Through everyday actions. The more I practice and connect with my inner-self, the more I recognize how everything is an extension of my experience—home, health, relationships, career, finances, dreams. Everything is connected. So for me, it's a matter of recognizing my patterns and shifting them. The Yamas and Niyamas are foundation #1. You can have the most amazing standing bow and eat all the kale, but if you're not kind to others, you're missing something. And that something is reflection of our own fears (aka absence of love). Once we start to really confront ourselves and our patterns (of harming, dishonesty, excess, attachment, non-contentment, fill in your Yama/Niyama blank____), we begin to remove the blocks to energy/love/divinity, and the rest of the limbs fall into place. It’s a constant remembering that my home, family, career, everything else in life, has to come from this place of awareness.

9. Why is being present so important to you

They say time is an illusion and the present is all there is. That's tough to wrap my head around. What I do know, is that it's only when I'm fully present that I feel a deep sense of connection. When I'm not worried about the future or analyzing the past, and am just doing my asana, my meditation, or creating, my energy flows. Rather than trying or forcing, I become a channel. Stay receptive, as Dharma says. That's only possible in the present. 

10. How can we keep up with you on social media? What is your IG handle and/ FB name?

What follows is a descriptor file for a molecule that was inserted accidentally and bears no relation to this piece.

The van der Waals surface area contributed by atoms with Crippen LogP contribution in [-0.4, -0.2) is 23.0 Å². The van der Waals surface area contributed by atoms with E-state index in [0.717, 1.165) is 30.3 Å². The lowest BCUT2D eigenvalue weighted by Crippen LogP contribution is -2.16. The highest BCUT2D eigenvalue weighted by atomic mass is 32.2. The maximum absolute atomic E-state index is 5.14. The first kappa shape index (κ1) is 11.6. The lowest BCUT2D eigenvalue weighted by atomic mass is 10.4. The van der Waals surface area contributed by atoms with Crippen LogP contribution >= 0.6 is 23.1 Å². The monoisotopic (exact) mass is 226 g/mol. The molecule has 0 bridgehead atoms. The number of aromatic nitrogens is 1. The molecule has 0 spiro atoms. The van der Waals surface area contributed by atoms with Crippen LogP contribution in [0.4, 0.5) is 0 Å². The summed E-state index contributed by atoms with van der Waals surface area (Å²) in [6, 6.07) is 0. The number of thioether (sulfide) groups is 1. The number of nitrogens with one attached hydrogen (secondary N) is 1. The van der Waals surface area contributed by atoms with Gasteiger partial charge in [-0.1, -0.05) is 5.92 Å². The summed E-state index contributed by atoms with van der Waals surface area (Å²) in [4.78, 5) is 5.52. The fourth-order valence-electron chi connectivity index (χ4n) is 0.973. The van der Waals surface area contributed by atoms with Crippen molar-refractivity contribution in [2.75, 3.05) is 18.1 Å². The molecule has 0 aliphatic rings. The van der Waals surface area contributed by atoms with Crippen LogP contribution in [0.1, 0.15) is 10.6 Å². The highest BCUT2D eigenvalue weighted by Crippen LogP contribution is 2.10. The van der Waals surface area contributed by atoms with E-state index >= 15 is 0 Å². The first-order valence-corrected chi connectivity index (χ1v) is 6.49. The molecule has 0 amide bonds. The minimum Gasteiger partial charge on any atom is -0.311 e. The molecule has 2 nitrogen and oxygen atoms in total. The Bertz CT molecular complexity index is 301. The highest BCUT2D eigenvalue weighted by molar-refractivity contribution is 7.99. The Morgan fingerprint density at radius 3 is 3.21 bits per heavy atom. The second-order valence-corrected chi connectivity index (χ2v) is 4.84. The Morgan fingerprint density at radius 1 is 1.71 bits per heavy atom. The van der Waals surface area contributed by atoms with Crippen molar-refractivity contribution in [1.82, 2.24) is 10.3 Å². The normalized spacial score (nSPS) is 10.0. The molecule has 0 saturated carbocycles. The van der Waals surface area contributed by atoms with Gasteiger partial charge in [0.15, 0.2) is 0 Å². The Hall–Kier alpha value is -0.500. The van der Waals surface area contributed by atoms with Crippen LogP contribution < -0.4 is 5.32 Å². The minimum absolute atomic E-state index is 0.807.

Find me @heyananday!

Sara Schwartz shares her yogic journey with us

The yoga community is fortunate to have a person as loving, kind and compassionate as Sara in it. Over the few years that I have known her, she has maintained her kindness and yoga practice.

This yogi is an inspiration. She shares with you some inspirational words. 

1. How long have you been teaching?

7 years 


2. What motivated you to start teaching and what have you learnt from teaching?

I started teaching at Yoga to the People in San Francisco. Teaching felt very hard to me, I was painfully shy and had a small voice. Someone, maybe it was Katite, said: In Yoga, if something is hard for you, go towards it. That is the yogic way. So I decided to pursue teaching because I knew it was the most impossible thing for me at the time. I'll tell you within 6 months it became easier. Within 3 years I didn't get nervous anymore. And now, 7 years later, I know teaching yoga is my dharma, my life's purpose. Teaching Yoga I've learned that you never know what someone is going through, so try approach every student as a dear friend. Even the ones on their cellphone and with mean mugs. I've learned tricks and modifications from watching the students. I've learned that if you just stick with something you will get better at it.